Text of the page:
Donald Ramotar and Sam Hinds are making people’s lives miserable in Region 9
…major shakeup in management
Lethem, in Region Nine, is facing hours of extended blackout because of problems with its Caterpillar engine.
According to residents there, the area which is the main entry point for Brazilians, is receiving as little as six hours electricity daily.
Last Saturday, amidst increasing complaints over the state of the government owned power company there, a new Board of Directors was installed by Prime Minister, Samuel Hinds.
The new directors include Chairman and Engineer, Christopher Moses; Engineer and Chief Executive Officer (CEO) Perry Silverious, William Tony, Desmond Kissoon, Horace William, Divisional Director of GPL, Colin Singh, and National Industrial and Commercial Investments Limited (NICIL) representative, Purnadram Chamdaban.
During a meeting between the Prime Minister and his delegation and residents at the Arapaima Primary School, there were complaints over fuel shortage and extended periods of blackouts because of a generation shortfall.
A recent month-long protest over electricity hikes in Linden, Region 10, had virtually cut-off fuel supplies to the Lethem power plant, compounding the woes of residents in that border community.
Authorities were forced to source fuel at a higher cost from Brazil and there were days when the load-shedding lasted as much as 17-hours a day.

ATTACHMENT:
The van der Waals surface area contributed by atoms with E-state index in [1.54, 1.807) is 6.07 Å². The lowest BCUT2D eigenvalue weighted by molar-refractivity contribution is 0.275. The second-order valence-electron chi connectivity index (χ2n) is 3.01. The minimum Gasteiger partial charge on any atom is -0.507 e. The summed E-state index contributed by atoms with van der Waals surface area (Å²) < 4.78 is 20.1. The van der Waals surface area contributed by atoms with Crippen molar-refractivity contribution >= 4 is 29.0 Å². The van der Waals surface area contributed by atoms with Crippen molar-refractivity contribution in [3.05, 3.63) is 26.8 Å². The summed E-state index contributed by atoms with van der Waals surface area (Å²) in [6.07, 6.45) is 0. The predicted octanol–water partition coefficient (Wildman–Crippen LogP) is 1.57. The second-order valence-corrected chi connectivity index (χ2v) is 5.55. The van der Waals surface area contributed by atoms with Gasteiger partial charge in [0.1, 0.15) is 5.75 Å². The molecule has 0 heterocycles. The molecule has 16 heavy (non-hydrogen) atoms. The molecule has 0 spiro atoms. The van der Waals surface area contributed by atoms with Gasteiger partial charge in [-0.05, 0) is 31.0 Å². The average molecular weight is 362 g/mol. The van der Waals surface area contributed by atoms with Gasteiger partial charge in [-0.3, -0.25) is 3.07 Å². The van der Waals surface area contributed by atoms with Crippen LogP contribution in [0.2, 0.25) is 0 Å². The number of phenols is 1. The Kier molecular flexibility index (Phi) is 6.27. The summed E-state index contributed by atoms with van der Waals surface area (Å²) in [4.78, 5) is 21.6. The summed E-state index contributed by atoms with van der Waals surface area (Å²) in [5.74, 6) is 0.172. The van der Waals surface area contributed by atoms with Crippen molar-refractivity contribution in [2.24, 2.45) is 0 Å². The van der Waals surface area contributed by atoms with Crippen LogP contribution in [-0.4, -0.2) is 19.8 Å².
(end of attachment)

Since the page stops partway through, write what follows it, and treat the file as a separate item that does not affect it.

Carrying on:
The situation has now worsened after the Caterpillar generator, because of poor maintenance and overwork, went down.
The engine was borrowed from Guyana Power Light (GPL) in 2009, for the opening of the Takatu Bridge which links Guyana and Brazil.
However, an older engine that was damaged in the 2011 floods is being serviced with the aim of having it replace the damaged Caterpillar.
The erratic power has also affected the supply of potable water from Guyana Water Incorporated (GWI).
“People got their toilets full up for hours and there is no water available to flush because of the situation,” one resident said.
At the Arapaima Primary School, residents questioned the Prime Minister about the possible renovation of the Moco-Moco hydro-plant which would be a more reliable source of electricity. However, the Prime Minister noted that such a project would cost $80-$100M to renovate. Residents, however, are saying that with the injection of fuel and maintenance of the generators at the Lethem Power Company, eventually a price of $100M would be surpassed and with fuel prices climbing, it would be wise to reconsider the Moco-Moco project.
The older engine that was damaged in the 2011 floods. Government is hoping to have it repaired.
Residents also expressed anger at suggestions of an eventual raise in the electricity tariff in Lethem.